Happy Thanksgiving

It is the week of Thanksgiving, a short and busy week normally and this year promises to be no different than previous years. Mr. Tom is thawing in the fridge, a homemade apple pie, pre-made last week, is in the freezer, recipes are floating around the kitchen, and in general, we are in a state of pre-feast limbo.

Thanksgiving is normally the day that officially begins the Christmas season in our house, and I expect that is the case for most people in general. This year, however, I have noticed something slightly different. As early as last Monday, I noticed a couple of houses with Christmas lights up, and even lit. By the middle of last week, I was seeing Christmas trees in the windows of a few houses and a couple of the apartments in the huge glass apartment buildings on Brown’s Island by the river. Last night, there was a sprinkling of fully decorated houses lit, ready for Christmas. Even my co-worker told me today she put up her tree this weekend, and she wasn’t really sure why, just that she was ready for it.

I have been thinking a lot about the early appearance of lights, trees, and even music (outside of retail settings, when in any given year you can find Christmas stuff around after Labor Day) and the only conclusion I can draw is that people are looking for a little extra joy and light in what has been a fairly dark and grim year for a lot of people. Maybe even for me. Ultimately, even I broke with one of my traditions and played Christmas music before Thanksgiving morning, as I was driving to and from Suffolk this weekend. I was still listening this morning as I drove into the city through very heavy fog, playing Trans-Siberian Orchestra’s “Christmas Canon; my favorite “modern” Christmas song. I found a lump in my throat and stinging eyes, and I am mystified as to the reason.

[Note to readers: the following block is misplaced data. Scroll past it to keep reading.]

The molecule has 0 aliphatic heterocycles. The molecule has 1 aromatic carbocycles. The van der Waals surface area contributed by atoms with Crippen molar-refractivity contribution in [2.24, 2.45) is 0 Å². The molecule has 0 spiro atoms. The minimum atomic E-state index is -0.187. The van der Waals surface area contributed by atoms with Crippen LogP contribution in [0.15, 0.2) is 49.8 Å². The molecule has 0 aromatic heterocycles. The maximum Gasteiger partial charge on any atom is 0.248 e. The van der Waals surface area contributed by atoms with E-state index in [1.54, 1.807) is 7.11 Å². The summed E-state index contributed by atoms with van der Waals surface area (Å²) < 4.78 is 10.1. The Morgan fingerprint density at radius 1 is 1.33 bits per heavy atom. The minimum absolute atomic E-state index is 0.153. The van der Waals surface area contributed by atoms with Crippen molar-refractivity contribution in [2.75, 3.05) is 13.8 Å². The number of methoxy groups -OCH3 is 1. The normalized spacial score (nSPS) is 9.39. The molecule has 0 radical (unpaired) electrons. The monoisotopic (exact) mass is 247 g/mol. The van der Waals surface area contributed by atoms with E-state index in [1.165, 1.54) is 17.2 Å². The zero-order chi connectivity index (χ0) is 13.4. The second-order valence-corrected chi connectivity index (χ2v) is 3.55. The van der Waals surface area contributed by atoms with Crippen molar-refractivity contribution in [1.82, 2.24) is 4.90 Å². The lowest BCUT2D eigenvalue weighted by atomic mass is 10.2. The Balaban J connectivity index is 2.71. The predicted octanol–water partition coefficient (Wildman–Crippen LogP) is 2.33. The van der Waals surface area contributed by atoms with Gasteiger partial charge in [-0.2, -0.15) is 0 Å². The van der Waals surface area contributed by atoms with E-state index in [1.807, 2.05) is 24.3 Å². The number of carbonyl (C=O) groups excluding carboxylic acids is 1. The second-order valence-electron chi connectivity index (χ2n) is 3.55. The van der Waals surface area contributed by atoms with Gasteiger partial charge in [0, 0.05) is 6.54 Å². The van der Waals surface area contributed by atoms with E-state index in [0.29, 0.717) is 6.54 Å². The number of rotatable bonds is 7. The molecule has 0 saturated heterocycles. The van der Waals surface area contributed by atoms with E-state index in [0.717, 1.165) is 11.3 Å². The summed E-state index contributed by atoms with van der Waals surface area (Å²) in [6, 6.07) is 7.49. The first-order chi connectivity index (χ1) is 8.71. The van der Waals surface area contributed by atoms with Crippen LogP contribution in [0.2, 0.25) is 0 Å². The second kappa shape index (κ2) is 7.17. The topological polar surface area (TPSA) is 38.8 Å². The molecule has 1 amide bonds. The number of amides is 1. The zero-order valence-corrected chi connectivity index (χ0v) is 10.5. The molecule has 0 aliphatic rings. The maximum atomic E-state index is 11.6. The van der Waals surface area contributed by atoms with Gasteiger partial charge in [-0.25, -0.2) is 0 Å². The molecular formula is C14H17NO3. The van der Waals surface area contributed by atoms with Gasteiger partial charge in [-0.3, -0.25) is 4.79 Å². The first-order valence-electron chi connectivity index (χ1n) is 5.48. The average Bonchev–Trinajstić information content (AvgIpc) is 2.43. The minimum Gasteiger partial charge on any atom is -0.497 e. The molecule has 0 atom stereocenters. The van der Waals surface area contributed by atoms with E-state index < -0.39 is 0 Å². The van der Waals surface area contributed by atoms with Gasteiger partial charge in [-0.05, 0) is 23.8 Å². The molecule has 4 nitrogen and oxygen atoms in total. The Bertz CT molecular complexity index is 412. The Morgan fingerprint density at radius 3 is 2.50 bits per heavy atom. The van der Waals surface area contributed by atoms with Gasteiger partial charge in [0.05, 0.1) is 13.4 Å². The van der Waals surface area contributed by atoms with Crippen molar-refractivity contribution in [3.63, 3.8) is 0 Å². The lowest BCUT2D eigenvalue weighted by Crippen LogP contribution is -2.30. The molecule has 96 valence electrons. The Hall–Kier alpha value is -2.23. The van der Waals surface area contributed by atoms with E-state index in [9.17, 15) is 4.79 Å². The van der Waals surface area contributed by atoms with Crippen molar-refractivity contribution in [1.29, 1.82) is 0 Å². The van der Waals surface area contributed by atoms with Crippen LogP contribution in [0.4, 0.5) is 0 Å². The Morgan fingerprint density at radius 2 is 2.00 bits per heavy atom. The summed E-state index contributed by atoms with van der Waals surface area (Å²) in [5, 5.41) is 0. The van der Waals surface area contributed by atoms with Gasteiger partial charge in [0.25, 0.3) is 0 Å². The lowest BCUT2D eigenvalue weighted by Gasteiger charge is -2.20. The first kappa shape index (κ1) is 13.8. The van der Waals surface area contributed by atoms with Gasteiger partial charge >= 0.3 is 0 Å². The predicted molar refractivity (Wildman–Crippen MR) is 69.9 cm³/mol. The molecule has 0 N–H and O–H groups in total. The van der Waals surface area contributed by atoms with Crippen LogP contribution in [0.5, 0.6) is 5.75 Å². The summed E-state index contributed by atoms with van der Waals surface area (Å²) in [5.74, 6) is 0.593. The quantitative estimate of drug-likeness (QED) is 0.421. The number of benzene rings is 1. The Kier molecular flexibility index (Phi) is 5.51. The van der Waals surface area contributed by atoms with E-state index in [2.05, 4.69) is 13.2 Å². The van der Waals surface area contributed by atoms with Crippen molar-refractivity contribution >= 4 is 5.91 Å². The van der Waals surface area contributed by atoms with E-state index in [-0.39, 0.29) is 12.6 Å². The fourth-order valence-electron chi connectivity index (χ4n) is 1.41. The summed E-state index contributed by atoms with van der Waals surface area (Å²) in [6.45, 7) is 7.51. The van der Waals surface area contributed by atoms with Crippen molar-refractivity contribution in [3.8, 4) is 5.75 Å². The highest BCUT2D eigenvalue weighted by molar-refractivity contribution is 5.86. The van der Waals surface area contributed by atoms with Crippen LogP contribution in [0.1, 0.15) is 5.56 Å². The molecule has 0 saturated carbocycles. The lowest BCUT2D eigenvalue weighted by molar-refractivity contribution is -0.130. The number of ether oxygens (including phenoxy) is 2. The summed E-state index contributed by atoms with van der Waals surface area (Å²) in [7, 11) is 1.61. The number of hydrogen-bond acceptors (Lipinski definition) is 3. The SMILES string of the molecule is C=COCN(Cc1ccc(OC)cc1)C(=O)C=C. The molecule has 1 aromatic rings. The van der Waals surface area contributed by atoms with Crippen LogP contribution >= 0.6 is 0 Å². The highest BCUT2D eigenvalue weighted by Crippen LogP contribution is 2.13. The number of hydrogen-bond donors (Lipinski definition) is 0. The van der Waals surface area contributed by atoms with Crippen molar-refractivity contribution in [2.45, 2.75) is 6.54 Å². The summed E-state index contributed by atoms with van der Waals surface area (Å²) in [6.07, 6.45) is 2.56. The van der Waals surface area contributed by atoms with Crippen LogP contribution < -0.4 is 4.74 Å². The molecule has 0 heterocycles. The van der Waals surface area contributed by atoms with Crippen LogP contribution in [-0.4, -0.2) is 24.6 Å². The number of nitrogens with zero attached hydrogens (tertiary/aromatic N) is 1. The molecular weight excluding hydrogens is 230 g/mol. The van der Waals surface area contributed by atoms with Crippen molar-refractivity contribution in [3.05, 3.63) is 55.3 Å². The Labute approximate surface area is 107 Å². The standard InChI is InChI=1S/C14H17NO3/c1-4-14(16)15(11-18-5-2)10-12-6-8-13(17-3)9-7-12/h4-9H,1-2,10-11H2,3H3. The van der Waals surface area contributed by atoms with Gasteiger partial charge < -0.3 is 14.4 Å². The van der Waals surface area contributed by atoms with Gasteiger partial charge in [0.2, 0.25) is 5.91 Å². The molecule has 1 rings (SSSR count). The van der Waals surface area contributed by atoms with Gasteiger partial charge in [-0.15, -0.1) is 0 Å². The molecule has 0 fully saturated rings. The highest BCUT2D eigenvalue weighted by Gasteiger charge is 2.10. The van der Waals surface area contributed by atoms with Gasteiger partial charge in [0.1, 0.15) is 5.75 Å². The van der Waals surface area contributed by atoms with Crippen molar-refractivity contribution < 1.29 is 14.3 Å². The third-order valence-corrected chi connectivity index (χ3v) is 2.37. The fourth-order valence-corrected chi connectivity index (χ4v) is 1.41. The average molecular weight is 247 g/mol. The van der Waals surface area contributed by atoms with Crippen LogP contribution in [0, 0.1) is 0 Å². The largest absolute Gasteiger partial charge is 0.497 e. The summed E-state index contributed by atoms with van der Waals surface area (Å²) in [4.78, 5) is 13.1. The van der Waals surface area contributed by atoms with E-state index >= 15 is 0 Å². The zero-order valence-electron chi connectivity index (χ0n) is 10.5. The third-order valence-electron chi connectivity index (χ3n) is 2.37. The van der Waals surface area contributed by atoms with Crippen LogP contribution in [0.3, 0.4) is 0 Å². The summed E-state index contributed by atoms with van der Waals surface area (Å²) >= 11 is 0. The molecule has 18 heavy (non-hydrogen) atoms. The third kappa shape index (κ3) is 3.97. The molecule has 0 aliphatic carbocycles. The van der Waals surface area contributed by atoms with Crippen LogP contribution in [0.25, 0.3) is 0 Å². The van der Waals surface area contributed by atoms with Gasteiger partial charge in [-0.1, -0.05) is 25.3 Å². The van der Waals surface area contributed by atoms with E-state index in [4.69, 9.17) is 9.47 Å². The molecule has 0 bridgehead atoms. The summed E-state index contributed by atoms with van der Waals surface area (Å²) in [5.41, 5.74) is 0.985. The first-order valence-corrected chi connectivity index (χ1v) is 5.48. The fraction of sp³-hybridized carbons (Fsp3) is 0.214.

It has been a good year in general for me and for my family. In comparison to past years, this one has been low on drama and high in blessings. We have managed to pay off the last of our old credit card debts. We have kept our heads above the fiscal waters with being careful and with help and generosity of our families. With Byram still working only 4 days a week, and no hope of a raise for me before November of 2012, I am not saying life is easy, but we are getting by.

In spite of our blessings and good fortunes this year, I feel the dark grip of winter closing in and maybe feeling the need for a little extra light and joy myself. This was the view from the 10th floor of my granite tower this morning, just reinforcing the need for color and light.
Fog
My hope and prayer is that this coming Thanksgiving is a merry one, a pleasant one, and a source of warmth, light, love, and peace within our family. It is usually a source of dread and drama, but I am looking at it through different eyes this year. I am very cognizant of the fact that my table will be laden with a large bird, delicious bread, abundant vegetables and delectable desserts, and many around us will not be so fortunate. No matter what craziness comes out of my sister-in-law’s mouth, no matter how much jealousy and resentment my grandmother exudes, and no matter how much my mother-in-law’s incessant chatter will grate on me, I am actually grateful that we are all at least together, at least for one more Thanksgiving. We do not know how much time any of us are given. We do not know what Thanksgiving will look like at our table next year, so we must be thankful for what we have today.

And that is my prayer for you, too; that you find peace in whatever condition you find yourself in this Thanksgiving, and be mindful of whatever gifts you do have, no matter what you might be lacking, because you never know about tomorrow.

I am especially thankful for these two right at this moment.
Photobucket
Photobucket
Can anyone have it any better than I do?

If I cannot get it together to write again this week, I wish you a very blessed Thanksgiving.

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One response to this post.

  1. Sending warmest Thanksgiving wishes back to you!

    Best,
    Lee

    Reply

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